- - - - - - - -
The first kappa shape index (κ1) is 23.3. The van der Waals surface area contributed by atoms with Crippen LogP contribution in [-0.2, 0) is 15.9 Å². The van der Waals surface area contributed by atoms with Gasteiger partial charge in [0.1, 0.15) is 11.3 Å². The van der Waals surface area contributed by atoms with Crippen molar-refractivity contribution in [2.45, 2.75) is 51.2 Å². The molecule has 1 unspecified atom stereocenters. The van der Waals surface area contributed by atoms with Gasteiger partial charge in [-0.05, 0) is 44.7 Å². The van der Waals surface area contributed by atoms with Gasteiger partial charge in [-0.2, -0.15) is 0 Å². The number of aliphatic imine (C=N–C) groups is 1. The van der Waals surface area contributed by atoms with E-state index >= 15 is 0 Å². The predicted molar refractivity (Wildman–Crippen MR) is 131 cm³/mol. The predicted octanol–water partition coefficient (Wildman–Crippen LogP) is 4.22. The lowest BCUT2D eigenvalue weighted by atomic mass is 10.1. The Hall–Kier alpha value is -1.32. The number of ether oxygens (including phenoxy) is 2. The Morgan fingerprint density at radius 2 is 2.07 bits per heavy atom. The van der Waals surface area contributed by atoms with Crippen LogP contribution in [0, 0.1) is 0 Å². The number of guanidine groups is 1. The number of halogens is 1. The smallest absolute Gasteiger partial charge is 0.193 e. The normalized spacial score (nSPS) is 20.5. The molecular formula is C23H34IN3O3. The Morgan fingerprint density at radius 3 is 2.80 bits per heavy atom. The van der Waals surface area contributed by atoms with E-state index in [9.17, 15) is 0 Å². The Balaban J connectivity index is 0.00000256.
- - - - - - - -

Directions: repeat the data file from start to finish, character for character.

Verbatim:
The first kappa shape index (κ1) is 23.3. The van der Waals surface area contributed by atoms with Crippen LogP contribution in [-0.2, 0) is 15.9 Å². The van der Waals surface area contributed by atoms with Gasteiger partial charge in [0.1, 0.15) is 11.3 Å². The van der Waals surface area contributed by atoms with Crippen molar-refractivity contribution in [2.45, 2.75) is 51.2 Å². The molecule has 1 unspecified atom stereocenters. The van der Waals surface area contributed by atoms with Gasteiger partial charge in [-0.05, 0) is 44.7 Å². The van der Waals surface area contributed by atoms with Gasteiger partial charge in [-0.2, -0.15) is 0 Å². The number of aliphatic imine (C=N–C) groups is 1. The van der Waals surface area contributed by atoms with E-state index >= 15 is 0 Å². The predicted molar refractivity (Wildman–Crippen MR) is 131 cm³/mol. The predicted octanol–water partition coefficient (Wildman–Crippen LogP) is 4.22. The lowest BCUT2D eigenvalue weighted by atomic mass is 10.1. The Hall–Kier alpha value is -1.32. The number of ether oxygens (including phenoxy) is 2. The Morgan fingerprint density at radius 2 is 2.07 bits per heavy atom. The van der Waals surface area contributed by atoms with Crippen LogP contribution in [0, 0.1) is 0 Å². The number of guanidine groups is 1. The number of halogens is 1. The smallest absolute Gasteiger partial charge is 0.193 e. The normalized spacial score (nSPS) is 20.5. The molecular formula is C23H34IN3O3. The Morgan fingerprint density at radius 3 is 2.80 bits per heavy atom. The van der Waals surface area contributed by atoms with E-state index in [9.17, 15) is 0 Å². The Balaban J connectivity index is 0.00000256.